To the uninitiated, the world of club soccer can be intimidating. Where to start? What to watch? Which league to follow? For every person who tells you to stick to Spain’s La Liga, there is someone insisting that the best soccer is played in Italy’s Serie A.
It’s easy to be lured by the Champions League as it represents the best of the best, but its name is misleading. It’s not really a league at all, and its knockout format can produce some cagey, stifling affairs.
Major League Soccer is an obvious option for American viewers, but its quality falls well below the highest standards. When all options are weighed up, there is a very big case to be made for the English Premier League being the best league in the world. Here are 10 reasons why:
Each of the major European leagues have their selling points, but the speed at which the game is played in England is one of its distinguishing factors. The pace of the average game in the Premier League is such that newcomers from abroad, no matter how much they may have achieved in other leagues, are treated with skepticism until they can prove their ability to play at the tempo required. Once you get used to the speed as a viewer, it is hard to go back to anything else.
An even greater challenge for many foreign players adapting to life in the Premier League is the sheer physicality of the game. The English game is known for its “blood and thunder” mentality, and although the league is now dominated by foreign talent, the brutal physical competition remains a trademark of the league. It is not a place for the feint of heart or the fragile of bone.
One of the most alluring things about the Premier League is that it is full of some of the most exciting talent from around the world. South America, Africa, and Europe are all well represented by some of the best players currently playing the game. Many argue that this comes at the cost of local youth development in England, but there are plenty of young English players holding their own alongside the international talent, and the diversity only elevates the quality of the teams and adds to the entertainment.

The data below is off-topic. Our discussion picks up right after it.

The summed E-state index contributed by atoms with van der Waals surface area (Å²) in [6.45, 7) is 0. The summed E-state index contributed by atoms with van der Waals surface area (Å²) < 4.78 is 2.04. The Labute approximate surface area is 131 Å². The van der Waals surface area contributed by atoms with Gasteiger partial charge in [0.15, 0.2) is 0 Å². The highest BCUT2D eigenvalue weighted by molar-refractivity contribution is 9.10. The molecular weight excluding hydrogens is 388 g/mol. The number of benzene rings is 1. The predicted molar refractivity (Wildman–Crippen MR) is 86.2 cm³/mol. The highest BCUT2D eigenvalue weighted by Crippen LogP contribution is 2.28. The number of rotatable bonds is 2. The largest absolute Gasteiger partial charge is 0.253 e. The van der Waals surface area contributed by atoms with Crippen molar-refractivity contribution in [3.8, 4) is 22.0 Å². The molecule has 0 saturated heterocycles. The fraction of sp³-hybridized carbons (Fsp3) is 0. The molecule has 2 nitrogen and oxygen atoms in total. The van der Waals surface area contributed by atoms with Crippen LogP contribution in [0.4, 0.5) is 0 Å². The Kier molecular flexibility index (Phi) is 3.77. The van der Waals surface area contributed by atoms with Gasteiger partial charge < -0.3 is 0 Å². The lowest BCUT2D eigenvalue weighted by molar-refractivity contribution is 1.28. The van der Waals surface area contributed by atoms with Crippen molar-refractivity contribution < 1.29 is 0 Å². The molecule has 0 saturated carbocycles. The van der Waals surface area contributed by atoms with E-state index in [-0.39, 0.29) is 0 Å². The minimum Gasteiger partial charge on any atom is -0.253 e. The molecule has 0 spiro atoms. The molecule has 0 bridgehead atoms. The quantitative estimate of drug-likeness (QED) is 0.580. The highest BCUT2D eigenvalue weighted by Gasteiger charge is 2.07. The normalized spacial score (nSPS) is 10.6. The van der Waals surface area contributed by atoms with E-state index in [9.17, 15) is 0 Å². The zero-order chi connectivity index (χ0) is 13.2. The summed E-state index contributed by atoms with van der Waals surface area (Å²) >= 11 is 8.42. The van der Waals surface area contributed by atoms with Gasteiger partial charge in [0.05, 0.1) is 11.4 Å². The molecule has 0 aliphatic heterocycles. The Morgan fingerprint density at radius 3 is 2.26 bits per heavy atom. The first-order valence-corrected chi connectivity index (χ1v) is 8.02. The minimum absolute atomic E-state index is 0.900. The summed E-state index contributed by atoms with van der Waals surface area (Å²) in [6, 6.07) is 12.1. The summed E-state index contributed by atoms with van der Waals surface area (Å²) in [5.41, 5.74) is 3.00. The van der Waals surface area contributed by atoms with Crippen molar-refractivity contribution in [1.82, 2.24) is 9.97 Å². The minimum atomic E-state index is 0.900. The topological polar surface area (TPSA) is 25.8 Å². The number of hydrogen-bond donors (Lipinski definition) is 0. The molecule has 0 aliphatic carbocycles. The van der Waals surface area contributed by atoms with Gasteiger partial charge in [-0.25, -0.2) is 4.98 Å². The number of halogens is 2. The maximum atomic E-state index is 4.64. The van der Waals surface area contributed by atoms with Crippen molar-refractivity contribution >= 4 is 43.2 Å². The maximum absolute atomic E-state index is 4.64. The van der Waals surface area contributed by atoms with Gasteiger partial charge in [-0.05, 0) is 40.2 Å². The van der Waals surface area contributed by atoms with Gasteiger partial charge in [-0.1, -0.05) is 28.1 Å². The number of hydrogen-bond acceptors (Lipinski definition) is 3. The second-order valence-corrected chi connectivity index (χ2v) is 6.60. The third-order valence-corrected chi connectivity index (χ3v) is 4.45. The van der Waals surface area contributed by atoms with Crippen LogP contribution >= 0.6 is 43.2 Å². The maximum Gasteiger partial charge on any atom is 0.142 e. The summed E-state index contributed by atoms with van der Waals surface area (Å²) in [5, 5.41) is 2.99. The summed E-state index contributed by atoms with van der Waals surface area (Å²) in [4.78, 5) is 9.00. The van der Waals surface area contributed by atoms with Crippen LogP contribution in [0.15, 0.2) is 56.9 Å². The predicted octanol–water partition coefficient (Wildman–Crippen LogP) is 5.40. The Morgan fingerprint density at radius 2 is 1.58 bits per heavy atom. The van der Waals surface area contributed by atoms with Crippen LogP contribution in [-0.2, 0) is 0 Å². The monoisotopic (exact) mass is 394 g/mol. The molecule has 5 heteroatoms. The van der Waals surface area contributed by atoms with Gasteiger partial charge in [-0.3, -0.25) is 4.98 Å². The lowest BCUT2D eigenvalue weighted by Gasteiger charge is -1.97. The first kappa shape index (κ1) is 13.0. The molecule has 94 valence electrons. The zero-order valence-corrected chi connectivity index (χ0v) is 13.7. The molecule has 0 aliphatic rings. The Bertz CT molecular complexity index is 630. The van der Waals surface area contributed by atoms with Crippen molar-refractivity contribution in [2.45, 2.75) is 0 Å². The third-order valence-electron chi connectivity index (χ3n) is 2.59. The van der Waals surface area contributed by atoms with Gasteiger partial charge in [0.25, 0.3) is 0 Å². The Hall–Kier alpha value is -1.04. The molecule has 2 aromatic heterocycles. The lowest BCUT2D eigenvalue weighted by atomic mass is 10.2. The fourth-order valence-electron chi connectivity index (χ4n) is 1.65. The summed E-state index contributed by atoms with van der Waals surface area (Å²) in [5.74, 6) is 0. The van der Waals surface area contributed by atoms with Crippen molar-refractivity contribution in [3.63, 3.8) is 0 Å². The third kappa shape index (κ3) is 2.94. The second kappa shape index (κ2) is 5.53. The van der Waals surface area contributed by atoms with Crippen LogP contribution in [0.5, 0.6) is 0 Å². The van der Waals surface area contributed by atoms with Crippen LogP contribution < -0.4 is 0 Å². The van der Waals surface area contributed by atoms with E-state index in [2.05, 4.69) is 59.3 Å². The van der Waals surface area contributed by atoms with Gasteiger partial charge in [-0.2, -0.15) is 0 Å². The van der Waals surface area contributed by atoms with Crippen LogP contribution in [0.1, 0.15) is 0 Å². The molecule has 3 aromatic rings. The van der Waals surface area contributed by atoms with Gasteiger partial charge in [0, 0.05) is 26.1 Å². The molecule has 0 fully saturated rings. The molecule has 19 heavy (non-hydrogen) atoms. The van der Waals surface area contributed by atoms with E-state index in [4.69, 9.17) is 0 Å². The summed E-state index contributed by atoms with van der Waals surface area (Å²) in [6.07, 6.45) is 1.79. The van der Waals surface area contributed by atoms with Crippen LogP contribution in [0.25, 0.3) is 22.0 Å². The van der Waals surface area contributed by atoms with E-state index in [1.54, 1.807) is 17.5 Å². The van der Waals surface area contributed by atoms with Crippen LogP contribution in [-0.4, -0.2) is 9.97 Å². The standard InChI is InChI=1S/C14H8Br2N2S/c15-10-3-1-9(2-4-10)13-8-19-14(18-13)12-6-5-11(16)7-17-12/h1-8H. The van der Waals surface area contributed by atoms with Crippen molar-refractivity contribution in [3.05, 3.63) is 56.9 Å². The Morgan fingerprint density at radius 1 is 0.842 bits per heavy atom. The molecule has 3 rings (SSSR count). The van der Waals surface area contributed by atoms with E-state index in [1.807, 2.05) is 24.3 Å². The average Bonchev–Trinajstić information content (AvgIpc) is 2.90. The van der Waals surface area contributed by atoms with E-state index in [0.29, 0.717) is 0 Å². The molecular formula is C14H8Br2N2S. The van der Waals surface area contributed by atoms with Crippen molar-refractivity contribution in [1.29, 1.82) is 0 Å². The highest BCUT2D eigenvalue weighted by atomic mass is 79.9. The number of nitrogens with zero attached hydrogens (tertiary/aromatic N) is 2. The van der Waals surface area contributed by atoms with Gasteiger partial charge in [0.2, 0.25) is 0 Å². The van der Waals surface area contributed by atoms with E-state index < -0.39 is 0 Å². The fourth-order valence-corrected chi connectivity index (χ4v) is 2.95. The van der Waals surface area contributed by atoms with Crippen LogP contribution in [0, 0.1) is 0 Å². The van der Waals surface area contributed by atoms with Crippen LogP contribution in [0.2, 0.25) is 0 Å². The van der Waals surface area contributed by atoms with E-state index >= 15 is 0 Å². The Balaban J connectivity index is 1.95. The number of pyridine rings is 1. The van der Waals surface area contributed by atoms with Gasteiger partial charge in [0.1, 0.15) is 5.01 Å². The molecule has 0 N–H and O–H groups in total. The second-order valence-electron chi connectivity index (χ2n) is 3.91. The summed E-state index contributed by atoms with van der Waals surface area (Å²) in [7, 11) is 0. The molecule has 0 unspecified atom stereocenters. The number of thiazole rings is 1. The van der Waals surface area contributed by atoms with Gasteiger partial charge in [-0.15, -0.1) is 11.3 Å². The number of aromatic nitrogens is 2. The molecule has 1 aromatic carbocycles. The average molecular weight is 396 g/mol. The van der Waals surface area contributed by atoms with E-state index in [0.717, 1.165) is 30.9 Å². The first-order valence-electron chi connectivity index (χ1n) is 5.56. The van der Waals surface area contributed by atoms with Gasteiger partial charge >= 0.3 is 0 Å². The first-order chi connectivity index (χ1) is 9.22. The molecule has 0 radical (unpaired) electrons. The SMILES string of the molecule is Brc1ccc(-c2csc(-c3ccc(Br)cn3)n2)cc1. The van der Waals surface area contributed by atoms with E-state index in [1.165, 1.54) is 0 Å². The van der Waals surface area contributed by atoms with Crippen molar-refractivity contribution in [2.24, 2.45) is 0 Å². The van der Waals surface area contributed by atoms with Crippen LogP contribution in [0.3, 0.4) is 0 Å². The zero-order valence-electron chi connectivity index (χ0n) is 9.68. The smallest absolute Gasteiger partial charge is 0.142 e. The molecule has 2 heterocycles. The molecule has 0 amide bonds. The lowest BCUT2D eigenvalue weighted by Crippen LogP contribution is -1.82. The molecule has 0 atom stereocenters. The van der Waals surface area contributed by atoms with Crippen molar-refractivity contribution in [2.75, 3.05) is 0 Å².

English soccer fans are known for their passion. There are people who are virtually married to the teams they support, and there are so many rousing songs that ring out around the grounds and create a dramatic, and sometimes even moving, atmosphere at Premier League games each week, that it’s hard to deny the impact of the match-going public. There may be a history of dark episodes associated with the English game, but make no mistake—the true fans are among the best in the world.
With 5 or 6 six teams regularly in the mix for the title, the Premier League is an impressively open race. As the top four spots offer Champions League qualification, the battle at the top end of the table is usually hard-fought and dramatic all the way to the finish line. La Liga might have the two most star-studded teams on the planet in Barcelona and Real Madrid, but it’s essentially a two-horse race with occasional cameos from the likes of Atletico Madrid. The Premier League, like all major European leagues, is dominated by its wealthiest clubs, but it is a far less predictable competition.